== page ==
A healthy house
"We put in radiant floor heating on the lower level and main level," Rufty said. "On the lower level, the floor finishes will include stained concrete, as well as carpet and tile. On the main level, most floors will be covered with 2-foot by 2-foot limestone tiles. On the third level, there is no radiant heat in the floors, which are covered with hardwood, tile and carpet. Because the floors and walls were all poured at the same time, the heat from the floor will be working throughout the entire structure of the home."
Right now, the site orientation of the Cary house will only receive minimal passive solar benefits. Rufty has taken passive solar into consideration and worked with the North Carolina Solar Center to look at different ways it can improve its solar benefits. He may do something with solar panels that will heat the water for the radiant floor heating system. (At press time, the house is 75 percent finished.) As a backup to this system, he will have a generator installed that runs on natural gas.
A lot of homes are taking advantage of radiant floor heating, but according to Rufty, he hasn't come across one that also uses radiant cooling, which conveniently is not as expensive as an air-conditioning system. — In the winter, warm water is circulated through the tubing and heats the room below and in the summer, cool water is circulated and cools the room below. As with the heating system, he included a backup by building in ducts that can be used to add regular air-conditioning if needed.
"On this house, we are working with the American Lung Association" Rufty said. "We will be meeting and exceeding all their indoor air quality standards. One of the systems we are using to accomplish this is a high-efficiency commercial dehumidification unit to move air around. Because the house is so tight, we are introducing outdoor air and filtering it for pollen and dust, as well as humidity. This house will be used as a part of a promotional charity event for the Lung Association. One hundred percent of proceeds go to the Association to support their education relating to indoor air quality."
Crews and codes
Because the concrete subcontractor provided an experienced crew, there was no need to educate them in the Wall-Ties system. But Rufty found that there was definitely a learning curve with the other subcontractors because things are done a little differently.
For example, the insulation is on the outside of the house, so for the inside concrete walls, instead of putting on sheet rock, he plastered. For that, he had to work with the dry wall contractor to get him comfortable with the different techniques. The same was true for the interior trim workers who had to install windows using screws and other fasteners instead of nails.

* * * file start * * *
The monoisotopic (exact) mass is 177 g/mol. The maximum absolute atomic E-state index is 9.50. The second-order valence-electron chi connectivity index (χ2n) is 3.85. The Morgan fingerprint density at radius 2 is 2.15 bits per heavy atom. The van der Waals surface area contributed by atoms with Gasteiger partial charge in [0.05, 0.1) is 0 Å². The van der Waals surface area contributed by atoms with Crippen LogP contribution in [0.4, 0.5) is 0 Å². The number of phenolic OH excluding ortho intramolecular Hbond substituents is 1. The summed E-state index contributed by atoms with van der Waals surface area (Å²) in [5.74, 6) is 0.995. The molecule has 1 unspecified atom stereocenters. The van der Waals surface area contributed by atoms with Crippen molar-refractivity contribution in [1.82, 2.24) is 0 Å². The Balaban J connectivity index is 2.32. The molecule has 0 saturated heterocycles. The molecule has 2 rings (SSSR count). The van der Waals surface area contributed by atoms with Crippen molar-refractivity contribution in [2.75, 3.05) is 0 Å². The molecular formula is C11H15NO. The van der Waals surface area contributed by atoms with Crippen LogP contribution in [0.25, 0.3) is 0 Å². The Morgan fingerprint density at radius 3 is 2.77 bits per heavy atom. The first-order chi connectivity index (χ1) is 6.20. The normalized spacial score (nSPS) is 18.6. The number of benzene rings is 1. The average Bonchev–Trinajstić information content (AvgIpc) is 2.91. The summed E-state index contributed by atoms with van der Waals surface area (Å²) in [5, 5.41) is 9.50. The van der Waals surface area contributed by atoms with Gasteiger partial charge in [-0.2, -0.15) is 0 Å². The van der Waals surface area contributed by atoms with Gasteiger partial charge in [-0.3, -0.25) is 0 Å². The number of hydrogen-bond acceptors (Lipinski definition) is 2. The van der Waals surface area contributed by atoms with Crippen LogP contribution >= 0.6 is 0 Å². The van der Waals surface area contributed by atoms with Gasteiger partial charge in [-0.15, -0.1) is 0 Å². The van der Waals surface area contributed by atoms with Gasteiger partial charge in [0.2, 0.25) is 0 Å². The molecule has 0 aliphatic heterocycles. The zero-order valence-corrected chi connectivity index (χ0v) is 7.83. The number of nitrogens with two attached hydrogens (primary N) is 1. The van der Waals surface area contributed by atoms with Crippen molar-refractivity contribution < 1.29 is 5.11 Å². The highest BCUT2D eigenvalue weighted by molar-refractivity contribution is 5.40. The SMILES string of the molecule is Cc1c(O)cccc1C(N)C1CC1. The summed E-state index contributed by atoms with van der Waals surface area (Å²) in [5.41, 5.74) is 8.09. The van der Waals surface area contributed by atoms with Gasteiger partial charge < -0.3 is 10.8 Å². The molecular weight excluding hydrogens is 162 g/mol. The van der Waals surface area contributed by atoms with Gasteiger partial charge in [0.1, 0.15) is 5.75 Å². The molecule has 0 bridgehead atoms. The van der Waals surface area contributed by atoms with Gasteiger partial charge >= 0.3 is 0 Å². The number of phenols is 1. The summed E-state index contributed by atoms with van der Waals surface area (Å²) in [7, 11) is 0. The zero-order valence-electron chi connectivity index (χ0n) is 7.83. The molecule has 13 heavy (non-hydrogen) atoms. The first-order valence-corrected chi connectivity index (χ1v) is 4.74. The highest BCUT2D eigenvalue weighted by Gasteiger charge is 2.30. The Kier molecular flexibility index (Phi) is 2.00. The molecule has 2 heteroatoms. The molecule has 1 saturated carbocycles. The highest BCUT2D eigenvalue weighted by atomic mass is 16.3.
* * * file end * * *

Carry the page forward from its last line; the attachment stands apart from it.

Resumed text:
"The code inspectors were not familiar with the Wall-Ties system at all," Rufty said. "We sat down with the different inspectors prior to each phase to make sure they understood what we were trying to achieve; and we addressed any concerns they had. We always have those discussions on the front-end since all inspections have to be done before the pour. The inspectors have accommodated us in several ways, coming in to do
extra inspections and increasing their knowledge. We are having no problems getting their sign offs."
"Because we only build eight to 10 homes a years, a lot of business comes from word of mouth," Rufty said. "However, we have a high-end Web site (www.rufty.com) that we've had for a couple years. We use it not only to get business, but also, in a private area of the site, we do a lot of communicating with the clients during the building process. A lot of people see our Web page, but I don't think it is the ultimate decision-maker, but just one of the ways they use to get comfortable with us. The use of Web sites for builders has made a big change as recently as four years ago.
"Concrete building systems are very good if you truly want to build a superior quality house. It does take a level of dedication to do it properly. That means change. Some long-time builders are not interested in doing things differently. The new builders, however, are more likely to use concrete systems for a couple reasons: the new generation is more computer-savvy and more used to working in an environment where a lot of things change."